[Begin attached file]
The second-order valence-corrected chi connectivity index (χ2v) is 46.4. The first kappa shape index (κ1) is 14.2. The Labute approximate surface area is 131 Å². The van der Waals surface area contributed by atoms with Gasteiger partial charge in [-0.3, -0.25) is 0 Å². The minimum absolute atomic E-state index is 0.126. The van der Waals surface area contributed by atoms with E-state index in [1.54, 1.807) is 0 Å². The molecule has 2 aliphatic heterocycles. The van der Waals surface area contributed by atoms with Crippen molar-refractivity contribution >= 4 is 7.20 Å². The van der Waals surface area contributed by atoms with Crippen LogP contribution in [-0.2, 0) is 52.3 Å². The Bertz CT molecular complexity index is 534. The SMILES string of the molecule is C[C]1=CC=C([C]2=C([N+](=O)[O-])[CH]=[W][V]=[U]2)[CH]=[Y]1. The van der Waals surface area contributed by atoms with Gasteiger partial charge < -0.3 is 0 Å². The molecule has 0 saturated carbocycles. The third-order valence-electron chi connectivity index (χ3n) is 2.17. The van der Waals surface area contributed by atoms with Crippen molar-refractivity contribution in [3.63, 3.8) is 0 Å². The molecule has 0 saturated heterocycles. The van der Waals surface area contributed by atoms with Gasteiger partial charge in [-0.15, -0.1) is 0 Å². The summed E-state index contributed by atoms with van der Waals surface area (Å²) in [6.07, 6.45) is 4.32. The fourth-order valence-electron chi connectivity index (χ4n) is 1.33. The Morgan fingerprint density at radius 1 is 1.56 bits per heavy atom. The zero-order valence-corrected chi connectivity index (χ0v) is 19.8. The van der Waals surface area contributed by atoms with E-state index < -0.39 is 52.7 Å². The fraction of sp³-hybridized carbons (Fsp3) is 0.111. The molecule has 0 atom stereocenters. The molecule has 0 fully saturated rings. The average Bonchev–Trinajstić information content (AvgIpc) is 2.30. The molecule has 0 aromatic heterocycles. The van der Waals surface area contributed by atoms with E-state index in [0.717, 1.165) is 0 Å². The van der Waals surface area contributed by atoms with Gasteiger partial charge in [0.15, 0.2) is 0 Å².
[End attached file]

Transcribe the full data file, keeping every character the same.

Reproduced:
The second-order valence-corrected chi connectivity index (χ2v) is 46.4. The first kappa shape index (κ1) is 14.2. The Labute approximate surface area is 131 Å². The van der Waals surface area contributed by atoms with Gasteiger partial charge in [-0.3, -0.25) is 0 Å². The minimum absolute atomic E-state index is 0.126. The van der Waals surface area contributed by atoms with E-state index in [1.54, 1.807) is 0 Å². The molecule has 2 aliphatic heterocycles. The van der Waals surface area contributed by atoms with Crippen molar-refractivity contribution >= 4 is 7.20 Å². The van der Waals surface area contributed by atoms with Crippen LogP contribution in [-0.2, 0) is 52.3 Å². The Bertz CT molecular complexity index is 534. The SMILES string of the molecule is C[C]1=CC=C([C]2=C([N+](=O)[O-])[CH]=[W][V]=[U]2)[CH]=[Y]1. The van der Waals surface area contributed by atoms with Gasteiger partial charge < -0.3 is 0 Å². The molecule has 0 saturated carbocycles. The third-order valence-electron chi connectivity index (χ3n) is 2.17. The van der Waals surface area contributed by atoms with Crippen molar-refractivity contribution in [3.63, 3.8) is 0 Å². The molecule has 0 saturated heterocycles. The van der Waals surface area contributed by atoms with Gasteiger partial charge in [-0.15, -0.1) is 0 Å². The summed E-state index contributed by atoms with van der Waals surface area (Å²) in [6.07, 6.45) is 4.32. The fourth-order valence-electron chi connectivity index (χ4n) is 1.33. The Morgan fingerprint density at radius 1 is 1.56 bits per heavy atom. The zero-order valence-corrected chi connectivity index (χ0v) is 19.8. The van der Waals surface area contributed by atoms with E-state index < -0.39 is 52.7 Å². The fraction of sp³-hybridized carbons (Fsp3) is 0.111. The molecule has 0 atom stereocenters. The molecule has 0 fully saturated rings. The average Bonchev–Trinajstić information content (AvgIpc) is 2.30. The molecule has 0 aromatic heterocycles. The van der Waals surface area contributed by atoms with E-state index in [0.717, 1.165) is 0 Å². The van der Waals surface area contributed by atoms with Gasteiger partial charge in [0.15, 0.2) is 0 Å².